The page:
History of Colonel E.H. Taylor, Jr. Small Batch Bottled in Bond

Colonel E.H. Taylor, Jr. Small Batch is a 100 proof (50% alcohol by volume) straight Kentucky bourbon whiskey that is bottled in bond and made in small batches distilled at the Buffalo Trace Distillery in Frankfort, Kentucky. Owned by Sazerac and marketed as a premium product, the brand honors Colonel E.H. Taylor, Jr. who is credited as being a founding father of the modern bourbon industry by making innovative advancements in the distilling and aging processes. He is also credited with having an influence on the passing of the Bottled in Bond Act of 1897 as well as helping make the Buffalo Trace distillery what it is today. E.H. Taylor Small Batch is made up of Buffalo Trace’s mash bill number 1 which is the same mash bill as Eagle Rate, Buffalo Trace and George T. Stagg. The product is not aged stated, however, it is a bottled in bond offering so therefore it is a minimum of four years old. It is only fitting that the product is bottled in bond due to the influence that E.H. Taylor had on having the act passed in 1897. When a product is bottled in bond it means that it meets the strict requirements of being aged at least four years in a government supervised bonded warehouse, bottled at 100 proof and made by a single distiller in a single distilling season (Spring season January to June or fall season July to December). Barrels of this product are aged in some of the same warehouses that Colonel E.H. Taylor Jr. built himself during his time at the distillery. The line was introduced in 2013 by Buffalo Trace as a separate line from their Old Taylor brand. Both brands pay tribute and honor to the Colonel and are both produced by the same distillery, but they are two different brand lines. It boasts of being a small batch offering, however, since there are no regulations that state how many barrels can go into a batch, it is not known exactly how many barrels make up a batch of this offering. Tasting notes from the distillery include butterscotch, licorice, caramel and corn sweetness on the palate while the finish leaves a taste of tobacco and pepper.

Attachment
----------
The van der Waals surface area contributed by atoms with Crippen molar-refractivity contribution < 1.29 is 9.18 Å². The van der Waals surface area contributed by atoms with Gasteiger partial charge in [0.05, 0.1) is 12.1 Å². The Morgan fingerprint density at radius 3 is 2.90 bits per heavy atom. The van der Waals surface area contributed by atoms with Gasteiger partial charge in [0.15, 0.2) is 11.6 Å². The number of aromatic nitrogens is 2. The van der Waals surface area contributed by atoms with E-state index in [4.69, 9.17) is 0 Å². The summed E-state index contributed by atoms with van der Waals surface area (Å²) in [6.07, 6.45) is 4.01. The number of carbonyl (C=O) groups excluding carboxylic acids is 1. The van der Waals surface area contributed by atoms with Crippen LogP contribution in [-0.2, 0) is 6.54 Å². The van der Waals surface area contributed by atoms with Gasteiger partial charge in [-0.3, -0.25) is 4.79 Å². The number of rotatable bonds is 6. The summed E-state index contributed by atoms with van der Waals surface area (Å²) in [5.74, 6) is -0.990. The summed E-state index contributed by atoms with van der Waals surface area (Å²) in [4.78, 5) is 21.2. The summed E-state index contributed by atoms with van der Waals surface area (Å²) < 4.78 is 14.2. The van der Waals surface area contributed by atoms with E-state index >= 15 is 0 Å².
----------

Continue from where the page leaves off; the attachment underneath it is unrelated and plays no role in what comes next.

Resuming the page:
Colonel Edmund Haynes Taylor, Jr. was born on Friday February 12, 1830 in Columbus, Kentucky to John Eastin Taylor and Rebecca Edrington Young. Edmund’s father was born on Friday September 23, 1803 in Kentucky, however fell ill of typhus and passed at the early age of 32 on Thursday February 5, 1835 in Pointe Coupee Parish in Louisiana on his way back to Kentucky. Typhus is a bacterial infection that can come from infected lice, mites and fleas. After his father’s death, young Edmund was sent to live with a distant relative of his, Zachary Taylor, in New Orleans, Louisiana. General Zachary “Old Rough and Ready” Taylor was born on November 24, 1784. He was in the United States Army and served in several wars including the War of 1812, Black Hawk War, Second Seminole War and the Mexican-American War. He worked through the ranks and by the end of his military career had reached Major General. Zachary eventually became the twelfth president of the United States of America, serving one of the shortest terms in U.S. history. He served as president from March 4, 1849 to July 9, 1850 before passing away from a stomach ailment. During Zachary’s time in the army, he found himself stationed in various places in Louisiana, so when young Edmund was sent to live with him he was stationed in New Orleans. Edmund attended school at Boyer’s French School located on Conti Street in New Orleans.